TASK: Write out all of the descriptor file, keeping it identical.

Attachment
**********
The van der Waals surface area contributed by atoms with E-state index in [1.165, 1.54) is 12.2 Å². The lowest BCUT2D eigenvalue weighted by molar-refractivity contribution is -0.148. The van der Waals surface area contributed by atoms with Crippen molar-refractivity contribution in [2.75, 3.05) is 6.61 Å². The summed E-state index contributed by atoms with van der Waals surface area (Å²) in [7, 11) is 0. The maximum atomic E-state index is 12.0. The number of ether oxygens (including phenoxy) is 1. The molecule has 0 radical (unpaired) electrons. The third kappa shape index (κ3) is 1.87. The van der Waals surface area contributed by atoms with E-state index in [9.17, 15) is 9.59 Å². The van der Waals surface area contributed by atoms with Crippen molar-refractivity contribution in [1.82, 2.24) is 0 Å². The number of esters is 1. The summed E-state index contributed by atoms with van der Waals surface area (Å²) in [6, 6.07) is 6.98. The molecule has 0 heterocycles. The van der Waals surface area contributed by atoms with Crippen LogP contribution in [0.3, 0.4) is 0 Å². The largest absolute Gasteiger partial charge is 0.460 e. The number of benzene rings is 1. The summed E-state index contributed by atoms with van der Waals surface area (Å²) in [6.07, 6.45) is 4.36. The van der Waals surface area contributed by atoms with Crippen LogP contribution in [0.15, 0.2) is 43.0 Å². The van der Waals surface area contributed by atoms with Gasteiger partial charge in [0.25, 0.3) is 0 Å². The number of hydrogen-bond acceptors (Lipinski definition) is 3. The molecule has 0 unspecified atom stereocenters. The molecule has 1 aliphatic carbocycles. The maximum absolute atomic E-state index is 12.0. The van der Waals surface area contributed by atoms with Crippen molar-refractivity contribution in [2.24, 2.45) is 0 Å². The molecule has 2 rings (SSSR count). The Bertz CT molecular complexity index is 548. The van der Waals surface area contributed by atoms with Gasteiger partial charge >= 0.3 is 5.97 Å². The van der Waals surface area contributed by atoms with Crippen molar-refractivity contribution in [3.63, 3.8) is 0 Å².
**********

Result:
The van der Waals surface area contributed by atoms with E-state index in [1.165, 1.54) is 12.2 Å². The lowest BCUT2D eigenvalue weighted by molar-refractivity contribution is -0.148. The van der Waals surface area contributed by atoms with Crippen molar-refractivity contribution in [2.75, 3.05) is 6.61 Å². The summed E-state index contributed by atoms with van der Waals surface area (Å²) in [7, 11) is 0. The maximum atomic E-state index is 12.0. The number of ether oxygens (including phenoxy) is 1. The molecule has 0 radical (unpaired) electrons. The third kappa shape index (κ3) is 1.87. The van der Waals surface area contributed by atoms with E-state index in [9.17, 15) is 9.59 Å². The van der Waals surface area contributed by atoms with Crippen molar-refractivity contribution in [1.82, 2.24) is 0 Å². The number of esters is 1. The summed E-state index contributed by atoms with van der Waals surface area (Å²) in [6, 6.07) is 6.98. The molecule has 0 heterocycles. The van der Waals surface area contributed by atoms with Crippen LogP contribution in [0.3, 0.4) is 0 Å². The largest absolute Gasteiger partial charge is 0.460 e. The number of benzene rings is 1. The summed E-state index contributed by atoms with van der Waals surface area (Å²) in [6.07, 6.45) is 4.36. The van der Waals surface area contributed by atoms with Crippen LogP contribution in [0.15, 0.2) is 43.0 Å². The van der Waals surface area contributed by atoms with Gasteiger partial charge in [0.25, 0.3) is 0 Å². The number of hydrogen-bond acceptors (Lipinski definition) is 3. The molecule has 0 unspecified atom stereocenters. The molecule has 1 aliphatic carbocycles. The maximum absolute atomic E-state index is 12.0. The van der Waals surface area contributed by atoms with Crippen molar-refractivity contribution in [2.24, 2.45) is 0 Å². The molecule has 2 rings (SSSR count). The Bertz CT molecular complexity index is 548. The van der Waals surface area contributed by atoms with Gasteiger partial charge >= 0.3 is 5.97 Å². The van der Waals surface area contributed by atoms with Crippen molar-refractivity contribution in [3.63, 3.8) is 0 Å².